By John Helmer, Moscow
Mikhail Abyzov (lead image from 2014) was arrested yesterday on charges of embezzlement and fraud, and is in prison on remand. The case against Abyzov for theft of Rb4 billion ($62 million) from regional electricity companies is the most significant criminal case against a Russian figure so far this year. This is because Abyzov’s fate also threatens Anatoly Chubais, once the head of the state electricity utility, United Energy System (UES); and Prime Minister Dmitry Medvedev for whom Abyzov operated as a political financier and as Minister for Open Government.
“The President received the report [on the Abyzov case] in advance [of his arrest],”, Kremlin spokesman Dmitry Peskov has announced .
Abyzov’s application for bail and the prosecutor’s motion for extension of his imprisonment will be considered in an arraignment hearing this morning in Moscow. The Bell, an offshore internet publication representing the US faction in Russian business, reports that Abyzov often travelled  to Russia from one of his homes in the US and Italy, and “did not suspect” he was under investigation. The Bell is reporting  today that several others who worked with Chubais in the privatization of UES have already fled the country.
At a press conference yesterday, a spokesman for the Investigative Committee of the Prosecutor-General outlined the charges covering some of Abyzov’s business activities between 2011 and 2014. He is alleged to have had five accomplices. “All stolen money was channeled abroad,” the spokesman said . “The unlawful actions, committed by the accomplices, put at risk the sustainable development and energy security of some of the country’s regions.”
Abyzov’s lawyer has announced a not-guilty plea.
The state news agency Tass also reports that the FSB is investigating “information suggesting that Abyzov, after being appointed minister for Open Government affairs, had an opportunity to control the operations of several companies and could be behind the withdrawal of multibillion loans from those companies, which were later channeled to offshore zones.”
Abyzov’s original get-very-rich scheme started when he was Chubais’s debt collector, converting debts owed to UES by regional energy companies into shareholdings controlled by cut-out companies, off the UES books, and under the control of Abyzov and his associates. A lengthy study by Moisei Gelman, editor in chief of Promyshlennye Vedomosti, was published in April 2012, detailing evidence to substantiate the allegations. Gelman’s indictment of Abyzov stops at 2005. Gelman says he hasn’t investigated Abyzov’s activity since then. The privatization of electricity debt, Gelman alleged, involved bankruptcy and other asset raiding methods. When UES was privatized itself, starting in 2006, Abyzov left. But he has continued to work indirectly, if not openly, with Chubais. For the story, click to read .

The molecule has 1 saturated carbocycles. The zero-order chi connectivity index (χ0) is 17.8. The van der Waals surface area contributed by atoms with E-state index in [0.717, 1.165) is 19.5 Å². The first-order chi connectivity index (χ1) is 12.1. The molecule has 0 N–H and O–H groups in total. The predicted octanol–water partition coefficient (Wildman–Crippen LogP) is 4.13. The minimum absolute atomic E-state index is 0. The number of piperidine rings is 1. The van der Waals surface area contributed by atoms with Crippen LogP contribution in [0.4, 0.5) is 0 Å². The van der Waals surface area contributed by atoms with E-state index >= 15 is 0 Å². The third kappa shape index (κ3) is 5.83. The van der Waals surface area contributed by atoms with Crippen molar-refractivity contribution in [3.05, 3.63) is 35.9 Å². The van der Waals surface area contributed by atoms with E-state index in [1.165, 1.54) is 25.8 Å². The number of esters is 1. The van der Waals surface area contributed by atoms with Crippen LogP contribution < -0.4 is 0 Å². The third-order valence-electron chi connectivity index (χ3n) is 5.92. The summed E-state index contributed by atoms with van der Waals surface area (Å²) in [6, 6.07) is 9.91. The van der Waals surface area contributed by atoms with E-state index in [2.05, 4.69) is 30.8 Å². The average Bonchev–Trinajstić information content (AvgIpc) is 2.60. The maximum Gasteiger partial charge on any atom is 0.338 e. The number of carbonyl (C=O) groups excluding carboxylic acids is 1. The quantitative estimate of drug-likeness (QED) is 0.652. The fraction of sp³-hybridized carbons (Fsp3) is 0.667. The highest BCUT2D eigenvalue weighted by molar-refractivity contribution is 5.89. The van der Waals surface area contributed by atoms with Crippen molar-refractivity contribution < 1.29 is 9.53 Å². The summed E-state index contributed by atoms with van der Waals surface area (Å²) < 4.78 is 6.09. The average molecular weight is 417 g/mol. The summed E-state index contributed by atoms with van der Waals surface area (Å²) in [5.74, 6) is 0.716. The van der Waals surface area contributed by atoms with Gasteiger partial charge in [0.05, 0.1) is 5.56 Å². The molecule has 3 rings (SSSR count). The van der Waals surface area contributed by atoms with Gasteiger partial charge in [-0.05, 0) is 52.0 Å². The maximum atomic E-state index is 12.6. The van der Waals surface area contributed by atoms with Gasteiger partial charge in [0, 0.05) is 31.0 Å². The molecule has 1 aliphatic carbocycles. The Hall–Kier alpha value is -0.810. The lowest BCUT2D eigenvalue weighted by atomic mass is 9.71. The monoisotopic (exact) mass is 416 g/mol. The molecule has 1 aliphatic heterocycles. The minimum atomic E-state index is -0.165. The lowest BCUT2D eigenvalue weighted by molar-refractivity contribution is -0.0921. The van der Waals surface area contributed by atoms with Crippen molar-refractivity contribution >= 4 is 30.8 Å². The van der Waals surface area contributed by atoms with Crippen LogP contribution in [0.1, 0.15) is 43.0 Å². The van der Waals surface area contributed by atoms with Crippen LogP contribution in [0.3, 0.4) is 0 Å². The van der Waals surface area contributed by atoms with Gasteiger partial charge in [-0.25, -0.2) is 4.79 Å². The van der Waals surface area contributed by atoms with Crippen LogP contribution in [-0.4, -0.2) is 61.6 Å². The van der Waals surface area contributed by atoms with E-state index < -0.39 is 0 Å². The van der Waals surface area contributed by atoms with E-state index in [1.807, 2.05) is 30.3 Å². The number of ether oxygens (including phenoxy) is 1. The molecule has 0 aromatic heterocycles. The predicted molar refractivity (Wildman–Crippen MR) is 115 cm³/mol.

Anatoly Chubais (left) with Mikhail Abyzov; no date is available. For more details, read this  report from April 2017.
At his office at the state high-technology holding Rusnano, Chubais was asked to comment on Abyzov’s arrest. He refused.
The fortune Abyzov made was also invested in the political campaigns of Dmitry Medvedev, first to remain as president past 2012, and since then to remain as prime minister. Medvedev’s spokesman has declared Abyzov innocent of using Medvedev’s patronage or his government office for criminal enrichment of either of them. According  to Oleg Osipov, press secretary to Medvedev, “as far as I understand, the [indictment] actions that are meant are not related to the discharge of official duties of the Cabinet member of the previous government. It is known that his business partners brought claims against him. Probably, these claims should have been settled in a different fashion. At the same time, if it is proved that he kept control over operations of certain businesses when working in the Russian government, then this fact means violation of the law in itself. The Prime Minister is definitely aware of the current information agenda.”